The TELT construction sites operate in such a way as to minimize noise and dust emissions. The methods used are an improvement and refinement of those developed in recent decades in other large construction sites around the world, such as those of the Swiss base tunnels and of the Brenner.

The value of water

The project foresees that all the water collected within the tunnels, once it is divided by type of use (drinking water, hot water, etc.), will be made available to general use through a series of collectors that will convey it to the entrance.

Land use

In France as in Italy, over 50% of the surface area affected by the construction sites is not properly classifiable as natural environment but it is rather land that has already been exploited or that includes abandoned buildings. This confirms the importance of the ecological dimension in choosing and defining the work sites.

In Italy

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Environmental Controls

TELT’s commitment in all its sites can be summarised in the “Safeguarding the territory” programme. This one refers to the environment both as a natural habitat as well as to the historical and cultural system of local communities.

In Italy, the tools employed are the “localisation” of the project and a state-of-the-art system of environmental controls based on good practices already adopted during the excavation of the Chiomonte exploratory tunnel. In that case, TELT constantly monitored over 135 different parameters, including subsoil, hydrogeological risk, surface and subterranean waters, air, vibrations, noise, and electromagnetic fields.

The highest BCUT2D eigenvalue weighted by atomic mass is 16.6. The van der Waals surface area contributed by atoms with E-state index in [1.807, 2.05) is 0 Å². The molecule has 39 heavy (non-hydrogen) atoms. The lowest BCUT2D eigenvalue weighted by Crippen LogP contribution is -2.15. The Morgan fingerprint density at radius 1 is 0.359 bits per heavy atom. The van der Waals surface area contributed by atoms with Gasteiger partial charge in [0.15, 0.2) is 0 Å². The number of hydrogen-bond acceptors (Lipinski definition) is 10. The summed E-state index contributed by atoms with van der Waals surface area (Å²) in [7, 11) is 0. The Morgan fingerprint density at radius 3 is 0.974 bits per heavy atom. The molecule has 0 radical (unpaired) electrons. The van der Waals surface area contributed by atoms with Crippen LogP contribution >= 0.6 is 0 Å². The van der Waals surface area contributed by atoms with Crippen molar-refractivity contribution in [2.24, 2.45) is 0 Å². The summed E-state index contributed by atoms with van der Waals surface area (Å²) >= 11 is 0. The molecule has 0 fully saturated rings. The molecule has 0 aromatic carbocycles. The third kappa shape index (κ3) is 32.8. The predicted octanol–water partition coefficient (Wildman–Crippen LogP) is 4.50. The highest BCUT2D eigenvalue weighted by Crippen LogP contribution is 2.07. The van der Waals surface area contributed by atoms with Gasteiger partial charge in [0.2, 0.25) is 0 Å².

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Assessing the Impact on Citizens' Health

Following its successful trial in Chiomonte, the HIA – Health Impact Assessment – carried out by the Occupational Medicine section of the University of Turin will be applied to all construction sites.

The HIA, first applied to the Chiomonte exploratory tunnel, is a study that measures the possible effect of a construction project on the health of the citizens. The 80,000 samples collected from 40 stations during the four years of work did not identify any health hazard.

The study, drawn up by the University of Turin, has shown that the pre-existing environmental levels of Chiomonte have remained the same and that there has been no negative impact on the health of the citizens who live near the construction site.